Jung, Potter and then, in particular Erie (1838 — 48), developed more perfect theory of a rainbow based on consideration of the phenomena of diffraction (see) at refraction and reflection of light in water drops. This theory very difficult and not giving in to an elementary statement, quite explains all features of a rainbow, and also emergence of additional rainbows. According to this theory, angular radiuses of additional rainbows depend on the size of drops and these rainbows are more visible to those, than it is less than drop.



As rain drops increase as approaching the earth, additional rainbows can be well seen only at refraction and reflection of light in highly located layers of a rain veil, i.e. with a small height of the sun and only at the top parts of the first and second rainbow. The complete theory of a white rainbow was given by Pertner in 1897. The question of was often started, whether various observers see the same rainbow and whether the rainbow seen in a silent mirror of the big water tank, reflection of directly observed rainbow represents.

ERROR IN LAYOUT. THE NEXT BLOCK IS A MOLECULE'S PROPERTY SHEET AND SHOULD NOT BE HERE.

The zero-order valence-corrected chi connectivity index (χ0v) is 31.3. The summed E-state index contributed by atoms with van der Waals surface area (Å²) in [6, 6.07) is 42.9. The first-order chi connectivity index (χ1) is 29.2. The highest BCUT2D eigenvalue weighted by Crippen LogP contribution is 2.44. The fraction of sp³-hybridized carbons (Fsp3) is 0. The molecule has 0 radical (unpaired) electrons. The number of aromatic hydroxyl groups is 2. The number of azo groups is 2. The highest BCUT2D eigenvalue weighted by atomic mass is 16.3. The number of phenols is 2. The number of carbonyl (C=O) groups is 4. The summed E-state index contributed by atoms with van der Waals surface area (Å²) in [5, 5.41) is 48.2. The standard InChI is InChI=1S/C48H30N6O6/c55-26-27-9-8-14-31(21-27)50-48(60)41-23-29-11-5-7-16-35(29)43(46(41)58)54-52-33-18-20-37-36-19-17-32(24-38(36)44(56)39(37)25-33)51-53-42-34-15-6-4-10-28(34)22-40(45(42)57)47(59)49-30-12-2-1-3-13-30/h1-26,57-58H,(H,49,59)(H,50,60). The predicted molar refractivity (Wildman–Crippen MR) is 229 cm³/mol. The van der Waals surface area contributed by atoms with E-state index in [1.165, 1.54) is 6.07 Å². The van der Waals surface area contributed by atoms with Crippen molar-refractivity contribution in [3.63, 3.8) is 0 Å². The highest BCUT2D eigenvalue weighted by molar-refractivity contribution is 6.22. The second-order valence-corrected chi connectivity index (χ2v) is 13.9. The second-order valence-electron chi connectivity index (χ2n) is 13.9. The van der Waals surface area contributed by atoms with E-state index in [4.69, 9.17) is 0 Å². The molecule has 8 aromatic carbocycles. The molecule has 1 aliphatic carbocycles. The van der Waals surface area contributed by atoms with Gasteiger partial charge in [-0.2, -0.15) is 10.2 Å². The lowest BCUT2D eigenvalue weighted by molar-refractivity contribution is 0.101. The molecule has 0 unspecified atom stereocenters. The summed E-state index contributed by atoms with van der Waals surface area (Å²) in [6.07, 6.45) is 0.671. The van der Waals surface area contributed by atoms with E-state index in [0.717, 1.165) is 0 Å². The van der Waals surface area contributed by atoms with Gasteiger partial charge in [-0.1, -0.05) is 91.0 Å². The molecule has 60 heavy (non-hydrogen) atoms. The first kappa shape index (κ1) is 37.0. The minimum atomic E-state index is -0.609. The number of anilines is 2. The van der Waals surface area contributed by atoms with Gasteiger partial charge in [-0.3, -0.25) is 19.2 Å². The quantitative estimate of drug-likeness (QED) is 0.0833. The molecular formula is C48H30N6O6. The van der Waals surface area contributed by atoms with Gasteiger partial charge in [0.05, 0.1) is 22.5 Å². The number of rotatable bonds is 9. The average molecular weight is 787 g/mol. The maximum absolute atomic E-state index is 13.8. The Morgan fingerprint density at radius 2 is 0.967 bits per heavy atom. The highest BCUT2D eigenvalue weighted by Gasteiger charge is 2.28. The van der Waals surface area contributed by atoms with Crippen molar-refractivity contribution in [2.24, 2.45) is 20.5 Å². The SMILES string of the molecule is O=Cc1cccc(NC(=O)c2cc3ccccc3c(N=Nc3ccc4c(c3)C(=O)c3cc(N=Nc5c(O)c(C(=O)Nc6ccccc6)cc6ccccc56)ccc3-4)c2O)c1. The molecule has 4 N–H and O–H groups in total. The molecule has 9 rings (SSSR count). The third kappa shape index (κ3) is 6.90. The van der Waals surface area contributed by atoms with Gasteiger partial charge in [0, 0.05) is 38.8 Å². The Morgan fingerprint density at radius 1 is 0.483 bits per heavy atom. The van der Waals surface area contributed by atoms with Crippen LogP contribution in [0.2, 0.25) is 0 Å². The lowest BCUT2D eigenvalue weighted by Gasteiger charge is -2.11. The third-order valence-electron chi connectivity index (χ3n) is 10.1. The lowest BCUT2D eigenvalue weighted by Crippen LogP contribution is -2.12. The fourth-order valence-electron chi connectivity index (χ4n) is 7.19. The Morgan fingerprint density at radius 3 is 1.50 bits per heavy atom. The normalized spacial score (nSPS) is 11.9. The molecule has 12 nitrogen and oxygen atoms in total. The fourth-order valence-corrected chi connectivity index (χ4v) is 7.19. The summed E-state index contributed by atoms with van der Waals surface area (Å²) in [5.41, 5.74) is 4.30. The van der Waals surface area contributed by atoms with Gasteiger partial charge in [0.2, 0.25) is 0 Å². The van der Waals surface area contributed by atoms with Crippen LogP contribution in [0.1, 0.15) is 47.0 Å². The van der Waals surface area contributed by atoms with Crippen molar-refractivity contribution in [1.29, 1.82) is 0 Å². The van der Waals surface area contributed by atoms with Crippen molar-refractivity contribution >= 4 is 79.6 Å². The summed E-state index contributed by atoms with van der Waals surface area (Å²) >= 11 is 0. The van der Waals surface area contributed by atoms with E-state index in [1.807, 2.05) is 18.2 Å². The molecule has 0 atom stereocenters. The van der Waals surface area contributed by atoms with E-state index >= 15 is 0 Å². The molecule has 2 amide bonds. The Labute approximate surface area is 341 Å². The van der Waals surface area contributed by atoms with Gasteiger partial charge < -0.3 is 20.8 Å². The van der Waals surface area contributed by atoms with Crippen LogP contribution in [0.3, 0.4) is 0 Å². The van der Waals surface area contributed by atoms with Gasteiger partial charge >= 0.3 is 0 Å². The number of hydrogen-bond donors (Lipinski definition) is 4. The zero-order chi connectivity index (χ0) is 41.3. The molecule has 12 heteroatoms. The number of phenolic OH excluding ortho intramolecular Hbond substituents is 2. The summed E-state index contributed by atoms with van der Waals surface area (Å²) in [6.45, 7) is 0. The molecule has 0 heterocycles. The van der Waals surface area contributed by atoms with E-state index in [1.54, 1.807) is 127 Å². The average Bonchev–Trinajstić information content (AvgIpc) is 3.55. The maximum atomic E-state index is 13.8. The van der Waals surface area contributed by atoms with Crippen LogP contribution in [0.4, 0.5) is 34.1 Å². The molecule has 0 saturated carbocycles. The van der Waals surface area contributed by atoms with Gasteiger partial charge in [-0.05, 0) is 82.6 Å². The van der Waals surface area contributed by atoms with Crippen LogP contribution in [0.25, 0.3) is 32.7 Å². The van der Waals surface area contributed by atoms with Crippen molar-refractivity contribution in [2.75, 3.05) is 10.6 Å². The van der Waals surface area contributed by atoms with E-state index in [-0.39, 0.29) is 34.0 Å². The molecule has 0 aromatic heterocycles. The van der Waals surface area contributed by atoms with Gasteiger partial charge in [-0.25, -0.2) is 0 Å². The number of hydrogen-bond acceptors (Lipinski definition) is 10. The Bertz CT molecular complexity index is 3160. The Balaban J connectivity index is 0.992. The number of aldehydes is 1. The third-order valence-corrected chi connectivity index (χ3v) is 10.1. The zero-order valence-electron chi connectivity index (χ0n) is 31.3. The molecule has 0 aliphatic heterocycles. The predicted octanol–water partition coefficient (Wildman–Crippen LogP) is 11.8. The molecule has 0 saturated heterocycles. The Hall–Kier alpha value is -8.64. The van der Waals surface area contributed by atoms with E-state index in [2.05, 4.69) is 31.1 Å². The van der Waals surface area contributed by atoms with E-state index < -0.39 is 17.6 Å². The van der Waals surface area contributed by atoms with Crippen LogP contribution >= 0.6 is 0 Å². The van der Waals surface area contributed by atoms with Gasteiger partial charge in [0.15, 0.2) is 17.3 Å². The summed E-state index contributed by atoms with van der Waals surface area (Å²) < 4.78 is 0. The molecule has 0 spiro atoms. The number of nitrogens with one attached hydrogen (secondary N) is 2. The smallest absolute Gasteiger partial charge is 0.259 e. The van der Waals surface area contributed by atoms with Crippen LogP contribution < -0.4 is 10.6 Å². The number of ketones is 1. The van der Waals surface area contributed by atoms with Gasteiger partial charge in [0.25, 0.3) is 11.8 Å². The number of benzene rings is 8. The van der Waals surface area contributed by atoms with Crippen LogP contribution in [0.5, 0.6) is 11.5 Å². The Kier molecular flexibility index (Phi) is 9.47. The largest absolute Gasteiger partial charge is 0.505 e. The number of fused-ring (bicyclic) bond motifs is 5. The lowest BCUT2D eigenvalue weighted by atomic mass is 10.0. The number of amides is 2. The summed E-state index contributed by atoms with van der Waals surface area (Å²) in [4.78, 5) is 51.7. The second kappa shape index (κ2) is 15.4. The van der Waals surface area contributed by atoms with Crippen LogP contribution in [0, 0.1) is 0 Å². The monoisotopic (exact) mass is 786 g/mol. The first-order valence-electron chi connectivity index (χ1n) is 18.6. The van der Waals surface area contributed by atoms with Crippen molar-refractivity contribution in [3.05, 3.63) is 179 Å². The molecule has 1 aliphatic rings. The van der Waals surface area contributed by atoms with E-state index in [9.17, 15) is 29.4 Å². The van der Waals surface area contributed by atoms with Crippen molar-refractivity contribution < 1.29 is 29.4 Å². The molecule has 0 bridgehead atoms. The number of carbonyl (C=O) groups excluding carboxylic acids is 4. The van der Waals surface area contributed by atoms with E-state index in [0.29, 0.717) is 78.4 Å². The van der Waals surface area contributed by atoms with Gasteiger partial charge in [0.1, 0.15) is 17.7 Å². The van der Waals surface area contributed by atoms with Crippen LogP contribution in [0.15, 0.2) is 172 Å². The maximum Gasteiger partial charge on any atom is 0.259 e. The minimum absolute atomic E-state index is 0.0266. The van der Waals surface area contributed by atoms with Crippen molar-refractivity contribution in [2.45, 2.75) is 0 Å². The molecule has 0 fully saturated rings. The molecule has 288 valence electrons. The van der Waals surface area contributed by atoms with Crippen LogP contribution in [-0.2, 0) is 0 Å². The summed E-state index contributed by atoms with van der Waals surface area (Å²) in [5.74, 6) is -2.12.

The elementary theory of a rainbow obviously specifies that various observers see the rainbows formed by various drops of a rain, i.e. different rainbows, and that the seeming reflection of a rainbow is that rainbow which would be seen by the observer placed under the reflecting surface at such distance from it down on what it is over it. The excentric rainbows observed in rare instances, in particular at the sea, crossed are explained by reflection of light from a surface of the water behind the back of the observer and emergence, thus, of two light sources (the sun and its reflection) giving everyone the rainbow.

Subuniforms. see Airy, "Transactions of the C ambridge Philosophical Society" (t. VI, 1838); Perntner, "Sitzungsb. d. Wiener Akademie" (t. 106, 1897), and also Mascart, "Traite d'Optique" (t. I, p. 382 — 405).


Rainbow


When writing this text material was used from
Encyclopedic dictionary of Brockhaus F.A. and Efron I.A. (1890 — 1907).